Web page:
Ten Commandments For A Chili Cookoff
I found this online, but I thought it was pretty interesting and right. You can get to the original article by clicking on the link, or you can read it here. Enjoy.
Ten Commandments for a Chili Cookoff
by Paul Stephen
The StarNews turned into a battleground today as 11 of our employees vied for the in-house chili king crown as a fundraiser for United Way. In addition to scraping up over $100, a few finer points in competitive chili cooking came to light. Obviously, chili is a subjective dish, all beef and peppers in Texas, cinnamon and pasta up in Cincinnati. That being said, the judges (other StarNews coworkers) overwhelmingly favored the classic bowl of red. So without further ado, here are my 10 Chili Cookoff Commandments.
1. Chili is, above all else, about beef and chilies. Skip the ground and cube up some chuck roast. Otherwise unremarkable chili can become a star with a nice chunk of meat, and chuck roast can often cost less than ground beef. Likewise on the chilies. Use a mixture, maybe a few fresh jalapeños, a canned chipotle or two and a half dozen or so dried anchos soaked and run through a blender. Leave the McCormick Chili Powder on the shelf. You can do a lot better on your own with a little instinct and intuition.
2. Thou shall not cooketh thine chili in a Crock-Pot. Crock-Pots are great things, but brown meat they cannot. Do it right in a heavy dutch oven, saute down those onions and garlic, get a nice color on the meat. Then Crock it to keep it hot.
3. Just because it’s called chili doesn’t mean ignore the rest of the spice rack. Get some cumin in there, some coriander. Play with the oregano, cinnamon, heck, try grinding a handful of coffee beans down to dust. Remember, heat and spice aren’t the same thing.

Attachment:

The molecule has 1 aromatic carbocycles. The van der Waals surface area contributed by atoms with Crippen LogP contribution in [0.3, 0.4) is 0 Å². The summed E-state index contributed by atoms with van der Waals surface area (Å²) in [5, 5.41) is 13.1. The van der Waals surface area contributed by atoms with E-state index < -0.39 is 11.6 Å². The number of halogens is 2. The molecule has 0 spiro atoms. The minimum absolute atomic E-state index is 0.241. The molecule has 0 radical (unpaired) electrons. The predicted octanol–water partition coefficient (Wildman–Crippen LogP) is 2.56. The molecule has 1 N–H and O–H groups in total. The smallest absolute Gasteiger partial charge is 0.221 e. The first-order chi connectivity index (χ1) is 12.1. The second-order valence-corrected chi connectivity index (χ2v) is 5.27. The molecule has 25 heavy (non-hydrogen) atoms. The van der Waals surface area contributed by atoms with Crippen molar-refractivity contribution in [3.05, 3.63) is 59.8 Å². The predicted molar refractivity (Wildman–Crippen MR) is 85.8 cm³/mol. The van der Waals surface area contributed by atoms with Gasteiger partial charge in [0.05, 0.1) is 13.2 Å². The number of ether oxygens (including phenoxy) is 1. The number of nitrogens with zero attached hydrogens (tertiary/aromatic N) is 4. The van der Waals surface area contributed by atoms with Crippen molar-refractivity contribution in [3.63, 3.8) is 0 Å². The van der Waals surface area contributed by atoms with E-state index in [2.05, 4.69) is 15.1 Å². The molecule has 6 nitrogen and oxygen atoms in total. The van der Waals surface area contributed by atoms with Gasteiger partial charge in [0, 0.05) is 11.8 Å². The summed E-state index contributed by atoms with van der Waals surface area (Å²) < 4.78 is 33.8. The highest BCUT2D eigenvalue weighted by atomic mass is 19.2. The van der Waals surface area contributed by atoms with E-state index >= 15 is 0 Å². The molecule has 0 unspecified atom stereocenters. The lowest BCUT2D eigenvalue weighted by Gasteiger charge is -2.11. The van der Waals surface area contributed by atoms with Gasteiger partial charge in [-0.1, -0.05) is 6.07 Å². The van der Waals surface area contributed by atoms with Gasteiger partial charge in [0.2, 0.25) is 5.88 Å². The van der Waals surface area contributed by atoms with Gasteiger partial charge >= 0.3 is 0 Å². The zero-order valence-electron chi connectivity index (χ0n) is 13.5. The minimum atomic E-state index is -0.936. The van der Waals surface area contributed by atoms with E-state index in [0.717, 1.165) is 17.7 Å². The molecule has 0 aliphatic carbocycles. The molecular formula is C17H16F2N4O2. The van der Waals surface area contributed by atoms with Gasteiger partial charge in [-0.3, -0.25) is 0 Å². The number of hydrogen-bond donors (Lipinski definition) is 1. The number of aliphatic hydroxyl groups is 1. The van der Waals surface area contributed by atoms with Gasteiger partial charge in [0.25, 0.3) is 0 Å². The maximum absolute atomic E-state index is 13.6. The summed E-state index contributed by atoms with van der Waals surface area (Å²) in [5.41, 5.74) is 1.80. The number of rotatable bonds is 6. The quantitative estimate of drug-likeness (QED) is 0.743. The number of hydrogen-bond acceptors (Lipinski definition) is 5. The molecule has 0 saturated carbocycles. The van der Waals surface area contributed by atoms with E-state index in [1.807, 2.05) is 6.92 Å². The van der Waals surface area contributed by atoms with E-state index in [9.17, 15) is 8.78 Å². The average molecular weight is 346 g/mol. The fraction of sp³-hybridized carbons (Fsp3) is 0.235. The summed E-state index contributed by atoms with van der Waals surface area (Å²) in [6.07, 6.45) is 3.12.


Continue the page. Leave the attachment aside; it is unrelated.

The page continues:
4. Chili is a patient chef’s dish. Don’t expect to toss dome ingredients into a pot , bring it to a boil and walk away with a prize. To make a pot of chili more than a sum of its parts requires a good long simmer.
5. Vegetarian chili. Just don’t do it. Not for a contest, anyway. They can be perfectly delicious and nutritious but unless they have their own category a veggie chili isn’t likely to be a contender.
6. Taste your chili constantly while cooking. If things are starting to burn on the bottom it will affect the whole pot. Keep those other spices in check and please, don’t let it get too sweet. If you just follow the recipe and toss it out there for the judges disappointment is likely to follow.
7. Corn. I like corn. Corn can be good in chili. But tough, chewy corn from a bag in the freezer is no fun. Corn is cheap this time of year, buy a few ears of the nice sweet white kind and cut it off. You (and the judges) will be thrilled with the results.
8. Canned tomato sauce is not for chili. Texans would argue tomatoes period are not for chili, but I suspect most judges will be anticipating a little tomato acidity. Canned sauce only adds an unnatural sweetness and gross texture. Stay away.
9. Season carefully. There’s a lot of good stuff going on in a pot of hearty, complex chili. Don’t mask it with a heavy dose of sat. Worse yet, see it all lay flat and lifeless at the bottom of a judges list by not adding enough. If this is confusing, see rule #6.
10. Most importantly, and flying in the face of the rest of this list, don’t be afraid to take risks. Some of my favorites of the day were pretty unconventional. One was loaded with smoky chorizo and cider vinegar for a distinct tang, another a visually striking stark white with chicken and pale beans. One of the better veggie options I’ve ever tried was packed with cauliflower and cheese. While judges will probably be looking for classic flavors, don’t be afraid to put your stamp on it.
So there it is. One chili fan’s opinion. Do with this as you will, but follow even a few of these rules and I’m pretty sure you can count on your bowl making a stronger showing at the next contest.